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Page Updated 12/07/2021

The Jones Act (Cabotage Law) How Does the Jones Act Affect Cruise Ships?


The United States has a history with predated laws that still affect the country, and the Jones Act is one of those laws. The Jones Act came into effect for the cruise industry in 1920, and even after 100 years, it is still in place today.

The Jones Act is not a law on its own but an addition to the Merchant Marine Act focusing on the rules concerning the industry and the ports and water of the United States.

What is the Jones Act All About?

  • Passenger Vessel Services Act Comes Under the Jones Act
  • Jones Act and Its Impact on the Cruise Industry
  • Consequences for Failing to Follow the Jones Act
  • Ehline Law and Los Angeles Cruise Ship Lawyers

What’s surprising is that the Jones Act came in the early 1900s for the commercial freight shipping companies that would use the United States water and its ports. However, today many contribute the cruise industry growth to the Jones Act. In Europe, this act is also called Cabotage Law.

Passenger Vessel Services Act Comes Under the Jones Act

Since the Jones Act was initially done for the cargo shipping industry, a section later added called the Passenger Vessel Services Act (PVSA) to incorporate passenger vessels into the Act. Let’s look at the differences between the Jones Act for cargo ships and PVSA.

The Jones Act covers any cargo ship carrying goods from one U.S. port to the other. Any ship that wants to move goods from one US port to the other must comply with the U.S. Maritime laws meaning it must be built, have legal ownership, and be documented in the United States.

While on the other hand, the PVSA applies to all cruise ships that move passengers around from a U.S. port to any part of the world. Under this law, registration in the U.S. is a must for all cruise ships looking to pick up passengers from any port in the country.

Jones Act and Its Impact on the Cruise Industry

To avoid such laws, cruise lines are going out of their way to register their businesses in other countries that have a more relaxed existence. Most countries don’t have such strict laws. This means that the cruise lines must pay close attention to their itineraries.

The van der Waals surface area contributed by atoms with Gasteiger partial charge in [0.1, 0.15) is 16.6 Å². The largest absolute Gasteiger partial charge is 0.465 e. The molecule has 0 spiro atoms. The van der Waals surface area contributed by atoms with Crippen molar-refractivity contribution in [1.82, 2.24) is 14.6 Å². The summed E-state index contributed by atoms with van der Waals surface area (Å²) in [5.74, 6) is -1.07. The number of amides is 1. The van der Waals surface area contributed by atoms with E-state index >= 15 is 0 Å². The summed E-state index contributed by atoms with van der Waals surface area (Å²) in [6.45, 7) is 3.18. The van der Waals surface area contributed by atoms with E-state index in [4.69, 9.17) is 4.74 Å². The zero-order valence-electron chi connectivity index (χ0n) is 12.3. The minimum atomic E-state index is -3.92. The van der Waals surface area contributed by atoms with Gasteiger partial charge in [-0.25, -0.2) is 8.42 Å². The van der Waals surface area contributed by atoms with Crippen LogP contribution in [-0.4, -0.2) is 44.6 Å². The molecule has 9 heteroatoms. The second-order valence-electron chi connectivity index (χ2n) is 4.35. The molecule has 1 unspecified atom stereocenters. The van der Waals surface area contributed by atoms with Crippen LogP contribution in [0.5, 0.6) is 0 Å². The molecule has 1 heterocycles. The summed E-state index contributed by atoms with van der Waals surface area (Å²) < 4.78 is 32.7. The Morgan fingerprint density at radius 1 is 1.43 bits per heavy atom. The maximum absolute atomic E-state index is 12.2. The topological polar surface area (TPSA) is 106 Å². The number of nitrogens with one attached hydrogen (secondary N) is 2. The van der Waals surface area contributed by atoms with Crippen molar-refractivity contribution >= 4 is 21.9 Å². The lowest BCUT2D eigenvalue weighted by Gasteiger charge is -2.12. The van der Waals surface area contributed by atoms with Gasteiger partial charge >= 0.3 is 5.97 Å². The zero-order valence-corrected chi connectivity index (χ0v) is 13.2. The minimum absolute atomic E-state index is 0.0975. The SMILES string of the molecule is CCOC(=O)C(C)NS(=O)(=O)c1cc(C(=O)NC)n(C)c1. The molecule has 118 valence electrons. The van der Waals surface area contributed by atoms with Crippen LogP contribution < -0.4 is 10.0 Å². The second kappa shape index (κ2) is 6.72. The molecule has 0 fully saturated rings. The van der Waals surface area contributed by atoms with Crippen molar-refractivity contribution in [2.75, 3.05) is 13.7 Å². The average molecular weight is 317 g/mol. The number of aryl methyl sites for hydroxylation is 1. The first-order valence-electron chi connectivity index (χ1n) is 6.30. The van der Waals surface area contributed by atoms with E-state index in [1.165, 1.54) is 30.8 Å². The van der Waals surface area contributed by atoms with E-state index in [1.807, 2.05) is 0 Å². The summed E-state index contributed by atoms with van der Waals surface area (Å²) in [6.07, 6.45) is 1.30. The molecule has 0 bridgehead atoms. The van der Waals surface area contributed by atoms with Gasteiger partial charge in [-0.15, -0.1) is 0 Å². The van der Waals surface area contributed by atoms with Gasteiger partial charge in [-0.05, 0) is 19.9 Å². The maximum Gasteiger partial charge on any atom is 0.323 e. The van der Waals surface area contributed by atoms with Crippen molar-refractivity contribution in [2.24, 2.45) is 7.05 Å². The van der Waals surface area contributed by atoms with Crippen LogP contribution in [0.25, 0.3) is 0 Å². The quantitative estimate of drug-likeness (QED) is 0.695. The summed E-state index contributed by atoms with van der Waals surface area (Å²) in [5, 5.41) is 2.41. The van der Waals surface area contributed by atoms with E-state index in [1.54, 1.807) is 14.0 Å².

The Jones Act is not perfect and has some exceptions that the cruise lines have taken advantage of. The Jones Act does not allow cruise ships to depart from one U.S. port and arrive at another port in the U.S.

Still, it does allow a cruise ship to depart from one U.S. port, travel to a distant port, perhaps in South America, and then travel back to any of the ports in the US.

For example, under the Jones Act, Cruise ships can travel from Miami to any foreign port in South America and then, through the Panama Canal, drop the passengers off at California port.

Another exception in the Jones Act is that cruise ships not registered in the U.S. can pick passengers up from one U.S. port but can not drop the passengers off at another U.S. port. However, the cruise ship can stop for a while at another U.S. port if it has at least one foreign port stop in its itinerary.

For example, a cruise ship can pick passengers at Miami, head to California for a quick stop, and continue its journey to any of the foreign ports, perhaps the Bahamas.

Consequences for Failing to Follow the Jones Act

There are severe fines and penalties imposed on cruise ships that do not follow the laws in the PVSA under the Jones Act. If a passenger on a foreign-flagged ship not registered in the U.S. gets picked at one U.S. port and disembarks on another, the cruise ship will have to pay hefty fines.

This act ensures that cruise ships follow such laws while traveling within the country. Let’s take another example to help you understand the parameters of the Jones Act.

A cruise ship picks up a passenger at a U.S. port and stops at another U.S. port for excursion activities. If a passenger gets injured during such activities and decides to pursue medical treatment for their injuries, the ship must pay a fine for it.

If a family member or the passenger’s friend joins the passenger and gets off the ship, the cruise line must pay fines for both the travelers.

There are several situations where cruise lines can get exemptions or apply for a Jones Act waiver. An example is when the Norwegian cruise line got an exemption for operating foreign ships under the U.S. flag.

Although the act has some exemptions, it has shaped the cruise industry into today. It holds local and foreign ships responsible for not following the law and ensures the safety of the passengers on board.

Ehline Law and Los Angeles Cruise Ship Lawyers

The Jones Act ensures that cruise ship restructures their itineraries and keep a close eye on their passengers at every port. To avoid fines, cruise ships operating in the U.S. make sure they have a passenger list and conduct counts when departing from any port in the same country.

For more information on the Jones Act and PVSA, contact us at (213) 596-9642. Our expert lawyers have a lot of experience dealing with cruise ship incidents resulting in millions in compensation for our clients. If you’ve had any injuries on a cruise ship or lost someone, contact us and get a free consultation on your case today!

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